Songbirds, real songbirds in proper cages, used to greet you by elevators at lobby level at Rosewood London but now, thoughtfully, they have been moved to landings up the six-floor building’s main marble staircase. They get more light, the gal was told, and at night they have bespoke fabric covers put over their cages. They get more sleep, now. This is a luxury hotel that seems to think of everything – walk along the corridors and there are antique tables bearing sculptures, or books, or sweets, and get to your room, and there might be a spot-lit gold cockerel sculpture outside the door, and, within, most certainly an old-fashioned silver salver to hold your (very modern, pressure-pad) key.
This is now your residence, said my super-butler Beau Bailey from Antiqua, trained at that island’s Rosewood Jumby Bay. Even though I am butler-phobic, generally, I must say she was more than first-class, she was faultless. She showed me to my ‘residence’, which is what they call rooms here, and before leaving gve me her business card. Suite 338 showed me straightaway how adaptable designer Tony Chi is. Here, doing ‘English’, he has put in a proper ceiling-high cabinet to hold minibars, with all mixology ingredients (and anything other than alcohol is complimentary). Colouring, including the soft plaid carpeting, is taupe and cream throughout, there are lots of cashmere throws, a really comfy bed, a very-hot electric towel rail, and a mandarin-collared robe that looks stylish rather than something with lapels which should be hospitalized.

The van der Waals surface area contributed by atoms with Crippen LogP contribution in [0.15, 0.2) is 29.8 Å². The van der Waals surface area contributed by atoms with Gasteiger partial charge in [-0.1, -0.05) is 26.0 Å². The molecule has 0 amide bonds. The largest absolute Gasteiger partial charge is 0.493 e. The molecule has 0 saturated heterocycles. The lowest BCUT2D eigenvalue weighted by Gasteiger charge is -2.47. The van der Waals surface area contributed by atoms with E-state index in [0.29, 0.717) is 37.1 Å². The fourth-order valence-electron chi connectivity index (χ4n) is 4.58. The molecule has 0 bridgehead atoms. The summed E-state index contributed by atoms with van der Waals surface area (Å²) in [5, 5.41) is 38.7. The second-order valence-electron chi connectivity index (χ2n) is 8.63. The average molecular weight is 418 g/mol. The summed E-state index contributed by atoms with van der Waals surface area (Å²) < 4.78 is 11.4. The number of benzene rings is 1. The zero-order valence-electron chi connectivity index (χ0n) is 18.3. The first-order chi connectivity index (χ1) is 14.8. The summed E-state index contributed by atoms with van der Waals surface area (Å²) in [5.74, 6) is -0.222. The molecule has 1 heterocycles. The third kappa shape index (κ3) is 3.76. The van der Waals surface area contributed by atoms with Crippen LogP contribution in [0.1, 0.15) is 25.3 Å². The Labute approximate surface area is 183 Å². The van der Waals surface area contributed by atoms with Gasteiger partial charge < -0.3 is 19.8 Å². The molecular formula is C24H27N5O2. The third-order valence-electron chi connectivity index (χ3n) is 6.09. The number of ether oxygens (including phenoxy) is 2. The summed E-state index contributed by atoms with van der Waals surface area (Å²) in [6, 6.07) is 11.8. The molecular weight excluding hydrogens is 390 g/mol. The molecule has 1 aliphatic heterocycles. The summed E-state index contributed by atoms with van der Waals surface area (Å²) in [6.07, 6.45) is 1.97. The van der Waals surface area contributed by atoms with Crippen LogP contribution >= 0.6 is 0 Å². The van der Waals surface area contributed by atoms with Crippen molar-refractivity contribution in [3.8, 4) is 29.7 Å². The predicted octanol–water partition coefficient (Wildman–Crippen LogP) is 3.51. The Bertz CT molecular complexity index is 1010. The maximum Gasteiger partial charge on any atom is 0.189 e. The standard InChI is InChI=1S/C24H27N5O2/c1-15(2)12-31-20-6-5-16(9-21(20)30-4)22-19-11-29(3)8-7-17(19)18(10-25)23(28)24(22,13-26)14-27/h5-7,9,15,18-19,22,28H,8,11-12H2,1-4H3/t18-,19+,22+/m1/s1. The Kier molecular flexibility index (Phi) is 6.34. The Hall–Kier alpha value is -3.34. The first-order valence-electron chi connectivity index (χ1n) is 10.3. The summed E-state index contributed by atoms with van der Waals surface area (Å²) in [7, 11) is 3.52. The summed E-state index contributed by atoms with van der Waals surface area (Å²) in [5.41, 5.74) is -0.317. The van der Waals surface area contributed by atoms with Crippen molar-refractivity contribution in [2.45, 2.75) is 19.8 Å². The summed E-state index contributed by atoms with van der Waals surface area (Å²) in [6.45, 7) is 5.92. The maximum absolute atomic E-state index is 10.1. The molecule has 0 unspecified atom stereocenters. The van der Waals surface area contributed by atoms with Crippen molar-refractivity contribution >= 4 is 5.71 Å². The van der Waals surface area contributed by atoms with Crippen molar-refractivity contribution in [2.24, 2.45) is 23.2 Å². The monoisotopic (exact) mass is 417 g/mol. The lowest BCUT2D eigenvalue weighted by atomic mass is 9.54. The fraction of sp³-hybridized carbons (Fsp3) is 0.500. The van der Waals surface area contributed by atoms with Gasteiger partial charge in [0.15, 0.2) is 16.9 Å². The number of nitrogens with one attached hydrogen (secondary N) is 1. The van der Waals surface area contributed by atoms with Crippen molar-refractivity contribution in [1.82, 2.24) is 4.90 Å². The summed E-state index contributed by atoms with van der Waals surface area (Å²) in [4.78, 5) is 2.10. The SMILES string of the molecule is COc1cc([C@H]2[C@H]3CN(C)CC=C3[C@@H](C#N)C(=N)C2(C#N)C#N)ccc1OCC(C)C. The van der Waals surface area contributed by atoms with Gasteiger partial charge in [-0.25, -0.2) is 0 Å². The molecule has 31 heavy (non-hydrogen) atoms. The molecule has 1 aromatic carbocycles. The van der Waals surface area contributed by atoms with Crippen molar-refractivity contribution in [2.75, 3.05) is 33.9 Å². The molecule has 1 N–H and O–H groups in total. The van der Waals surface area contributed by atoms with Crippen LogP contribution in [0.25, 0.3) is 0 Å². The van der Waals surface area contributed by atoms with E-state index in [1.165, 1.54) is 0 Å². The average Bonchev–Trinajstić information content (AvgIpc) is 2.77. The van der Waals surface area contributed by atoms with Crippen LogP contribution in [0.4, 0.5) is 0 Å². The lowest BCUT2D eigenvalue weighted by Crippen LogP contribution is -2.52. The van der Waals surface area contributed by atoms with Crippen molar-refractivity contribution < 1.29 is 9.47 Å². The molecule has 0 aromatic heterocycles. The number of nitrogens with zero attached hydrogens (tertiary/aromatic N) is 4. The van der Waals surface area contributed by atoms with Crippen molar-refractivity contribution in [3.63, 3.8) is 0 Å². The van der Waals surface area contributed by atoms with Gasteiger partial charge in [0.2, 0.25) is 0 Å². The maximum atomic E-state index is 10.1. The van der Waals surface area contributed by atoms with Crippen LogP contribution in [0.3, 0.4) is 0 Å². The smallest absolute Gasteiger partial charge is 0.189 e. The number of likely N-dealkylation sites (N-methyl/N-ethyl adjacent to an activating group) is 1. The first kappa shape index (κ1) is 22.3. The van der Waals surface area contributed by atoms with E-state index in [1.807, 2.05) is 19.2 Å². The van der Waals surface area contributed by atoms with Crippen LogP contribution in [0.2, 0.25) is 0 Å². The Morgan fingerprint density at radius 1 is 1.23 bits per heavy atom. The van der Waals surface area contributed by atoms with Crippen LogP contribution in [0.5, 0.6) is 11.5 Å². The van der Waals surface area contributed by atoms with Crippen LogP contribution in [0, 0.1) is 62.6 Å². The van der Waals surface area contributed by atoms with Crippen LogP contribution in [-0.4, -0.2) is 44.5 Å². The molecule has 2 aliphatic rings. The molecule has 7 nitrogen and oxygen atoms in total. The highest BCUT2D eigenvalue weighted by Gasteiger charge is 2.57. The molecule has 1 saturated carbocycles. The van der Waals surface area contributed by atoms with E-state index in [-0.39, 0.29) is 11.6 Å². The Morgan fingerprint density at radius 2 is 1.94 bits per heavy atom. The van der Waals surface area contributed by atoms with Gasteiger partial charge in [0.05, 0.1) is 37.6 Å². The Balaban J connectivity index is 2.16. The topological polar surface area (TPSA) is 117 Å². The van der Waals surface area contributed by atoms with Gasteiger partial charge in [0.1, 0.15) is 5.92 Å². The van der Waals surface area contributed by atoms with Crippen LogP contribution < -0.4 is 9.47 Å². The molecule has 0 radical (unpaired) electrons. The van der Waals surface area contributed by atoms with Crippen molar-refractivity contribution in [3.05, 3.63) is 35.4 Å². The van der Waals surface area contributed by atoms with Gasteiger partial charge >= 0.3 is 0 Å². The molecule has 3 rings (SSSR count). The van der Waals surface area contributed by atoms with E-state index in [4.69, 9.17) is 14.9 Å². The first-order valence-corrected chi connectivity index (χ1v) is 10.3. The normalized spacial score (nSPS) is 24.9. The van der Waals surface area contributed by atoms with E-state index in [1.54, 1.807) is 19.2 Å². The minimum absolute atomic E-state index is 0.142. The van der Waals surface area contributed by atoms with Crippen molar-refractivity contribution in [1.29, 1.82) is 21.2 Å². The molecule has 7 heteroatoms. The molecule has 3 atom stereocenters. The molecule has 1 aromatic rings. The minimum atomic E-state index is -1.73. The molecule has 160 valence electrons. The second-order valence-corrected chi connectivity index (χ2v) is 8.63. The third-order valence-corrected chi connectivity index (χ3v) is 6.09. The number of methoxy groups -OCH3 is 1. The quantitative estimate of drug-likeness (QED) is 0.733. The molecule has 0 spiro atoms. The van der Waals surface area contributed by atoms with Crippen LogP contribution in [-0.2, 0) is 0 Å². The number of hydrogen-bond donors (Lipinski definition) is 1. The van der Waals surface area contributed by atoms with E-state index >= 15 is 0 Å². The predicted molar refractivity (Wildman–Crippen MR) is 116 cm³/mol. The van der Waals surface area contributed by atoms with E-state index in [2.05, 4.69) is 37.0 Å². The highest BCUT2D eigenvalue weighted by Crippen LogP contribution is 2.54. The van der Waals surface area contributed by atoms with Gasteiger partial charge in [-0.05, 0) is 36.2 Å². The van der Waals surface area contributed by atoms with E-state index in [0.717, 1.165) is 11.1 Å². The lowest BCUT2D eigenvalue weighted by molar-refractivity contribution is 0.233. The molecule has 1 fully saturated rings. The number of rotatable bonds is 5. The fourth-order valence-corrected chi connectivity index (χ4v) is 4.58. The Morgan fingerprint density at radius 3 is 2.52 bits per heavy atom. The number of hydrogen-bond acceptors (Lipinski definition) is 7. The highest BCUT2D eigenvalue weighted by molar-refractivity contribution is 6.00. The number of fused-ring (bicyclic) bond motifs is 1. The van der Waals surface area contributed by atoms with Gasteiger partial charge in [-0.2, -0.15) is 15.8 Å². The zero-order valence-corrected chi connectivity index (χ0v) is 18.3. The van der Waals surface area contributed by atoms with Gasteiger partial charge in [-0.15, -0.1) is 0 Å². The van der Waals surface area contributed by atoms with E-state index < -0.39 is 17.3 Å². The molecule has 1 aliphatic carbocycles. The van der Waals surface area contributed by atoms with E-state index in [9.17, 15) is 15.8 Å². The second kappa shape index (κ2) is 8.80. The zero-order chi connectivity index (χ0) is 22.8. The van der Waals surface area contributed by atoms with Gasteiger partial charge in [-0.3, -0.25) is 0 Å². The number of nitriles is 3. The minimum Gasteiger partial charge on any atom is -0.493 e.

The English look extends to the team’s fashions, with lots of tweeds and plus-fours. Arrive in the main lobby, indeed, and you could think you were entering the modern version of an English country house – think Tony Chi buying Windsor Castle and not afraid to get rid of centuries of family portraits and bring it to the 21st century. See the video, below. Leading off the lobby are the all-day Mirror Room, named for its ceiling, and, in the other direction, Scarfe’s bar, called for cartoonist Gerald Scarfe, dozens of whose originals hang on the walls but it is almost impossible to see them as the place is a buzz of Midtown and City success stories networking right until its one a.m. closing. Across the courtyard entrance is the main restaurant, the Holborn Dining Room, where I immediately fell in love with the servers’ unisex trews.
But then I quickly fell, too, for Martin Brudnizki’s brilliant tavern-like, brass-and-lights and sit- up or sit-down seating ambience, and the noise and the activity, and the teatowel-like linen napkins simply folded on plain wood tables, and the menu. This is the place to come for the world’s best-ever truffle fries (they come automatically, in a paper-lined silver mug, with the Holborn Luxe burger). Drink the house red, from Languedoc by glass, carafe or bottle, or go for Castiglion del Bosco Rossi di Montalcino 2014, from Rosewood’s hotel in Tuscany. Sadly, I was not able to return, for breakfast, as I had an outstanding on-the-minute room service pre-dawn meal, but as I left for my next flight I looked through the window of Holborn Dining Room, now peaceful and quiet but already getting ready for the pre-office CEOs and their breakfast meetings. I will definitely be back to this characterful luxury hotel.